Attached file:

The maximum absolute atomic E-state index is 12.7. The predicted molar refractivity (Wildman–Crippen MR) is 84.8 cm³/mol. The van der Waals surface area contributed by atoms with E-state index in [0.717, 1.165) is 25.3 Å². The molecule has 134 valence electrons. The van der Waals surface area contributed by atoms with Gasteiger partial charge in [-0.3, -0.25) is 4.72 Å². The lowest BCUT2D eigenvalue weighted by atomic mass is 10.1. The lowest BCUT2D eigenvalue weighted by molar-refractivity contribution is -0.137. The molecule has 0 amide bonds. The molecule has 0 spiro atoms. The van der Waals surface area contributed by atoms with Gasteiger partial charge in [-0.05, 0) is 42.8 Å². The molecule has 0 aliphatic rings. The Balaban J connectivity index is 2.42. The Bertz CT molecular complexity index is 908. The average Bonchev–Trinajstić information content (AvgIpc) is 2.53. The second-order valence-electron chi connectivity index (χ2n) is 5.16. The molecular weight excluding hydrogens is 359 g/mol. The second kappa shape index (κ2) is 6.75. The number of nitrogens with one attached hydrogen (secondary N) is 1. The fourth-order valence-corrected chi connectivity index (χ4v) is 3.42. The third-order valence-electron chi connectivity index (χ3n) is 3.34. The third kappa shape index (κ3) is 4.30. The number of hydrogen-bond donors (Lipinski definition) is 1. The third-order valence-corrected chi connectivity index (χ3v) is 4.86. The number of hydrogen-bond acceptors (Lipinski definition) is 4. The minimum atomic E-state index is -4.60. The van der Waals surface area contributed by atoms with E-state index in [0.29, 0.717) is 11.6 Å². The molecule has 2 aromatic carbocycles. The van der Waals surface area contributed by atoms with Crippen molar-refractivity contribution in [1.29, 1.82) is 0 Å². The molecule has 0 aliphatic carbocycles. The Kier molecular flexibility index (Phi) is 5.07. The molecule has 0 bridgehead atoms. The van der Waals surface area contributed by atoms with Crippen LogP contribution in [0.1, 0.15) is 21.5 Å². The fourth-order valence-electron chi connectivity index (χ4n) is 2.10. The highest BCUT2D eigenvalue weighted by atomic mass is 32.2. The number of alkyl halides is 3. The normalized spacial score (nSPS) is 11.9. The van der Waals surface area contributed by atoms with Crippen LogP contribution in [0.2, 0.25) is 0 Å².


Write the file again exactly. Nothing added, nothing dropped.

The maximum absolute atomic E-state index is 12.7. The predicted molar refractivity (Wildman–Crippen MR) is 84.8 cm³/mol. The van der Waals surface area contributed by atoms with E-state index in [0.717, 1.165) is 25.3 Å². The molecule has 134 valence electrons. The van der Waals surface area contributed by atoms with Gasteiger partial charge in [-0.3, -0.25) is 4.72 Å². The lowest BCUT2D eigenvalue weighted by atomic mass is 10.1. The lowest BCUT2D eigenvalue weighted by molar-refractivity contribution is -0.137. The molecule has 0 amide bonds. The molecule has 0 spiro atoms. The van der Waals surface area contributed by atoms with Gasteiger partial charge in [-0.05, 0) is 42.8 Å². The molecule has 0 aliphatic rings. The Balaban J connectivity index is 2.42. The Bertz CT molecular complexity index is 908. The average Bonchev–Trinajstić information content (AvgIpc) is 2.53. The second-order valence-electron chi connectivity index (χ2n) is 5.16. The molecular weight excluding hydrogens is 359 g/mol. The second kappa shape index (κ2) is 6.75. The number of nitrogens with one attached hydrogen (secondary N) is 1. The fourth-order valence-corrected chi connectivity index (χ4v) is 3.42. The third-order valence-electron chi connectivity index (χ3n) is 3.34. The third kappa shape index (κ3) is 4.30. The number of hydrogen-bond donors (Lipinski definition) is 1. The third-order valence-corrected chi connectivity index (χ3v) is 4.86. The number of hydrogen-bond acceptors (Lipinski definition) is 4. The minimum atomic E-state index is -4.60. The van der Waals surface area contributed by atoms with E-state index in [0.29, 0.717) is 11.6 Å². The molecule has 2 aromatic carbocycles. The van der Waals surface area contributed by atoms with Crippen molar-refractivity contribution in [1.29, 1.82) is 0 Å². The molecule has 0 aliphatic carbocycles. The Kier molecular flexibility index (Phi) is 5.07. The molecule has 0 bridgehead atoms. The van der Waals surface area contributed by atoms with Crippen LogP contribution in [0.1, 0.15) is 21.5 Å². The fourth-order valence-electron chi connectivity index (χ4n) is 2.10. The highest BCUT2D eigenvalue weighted by atomic mass is 32.2. The number of alkyl halides is 3. The normalized spacial score (nSPS) is 11.9. The van der Waals surface area contributed by atoms with Crippen LogP contribution in [0.2, 0.25) is 0 Å².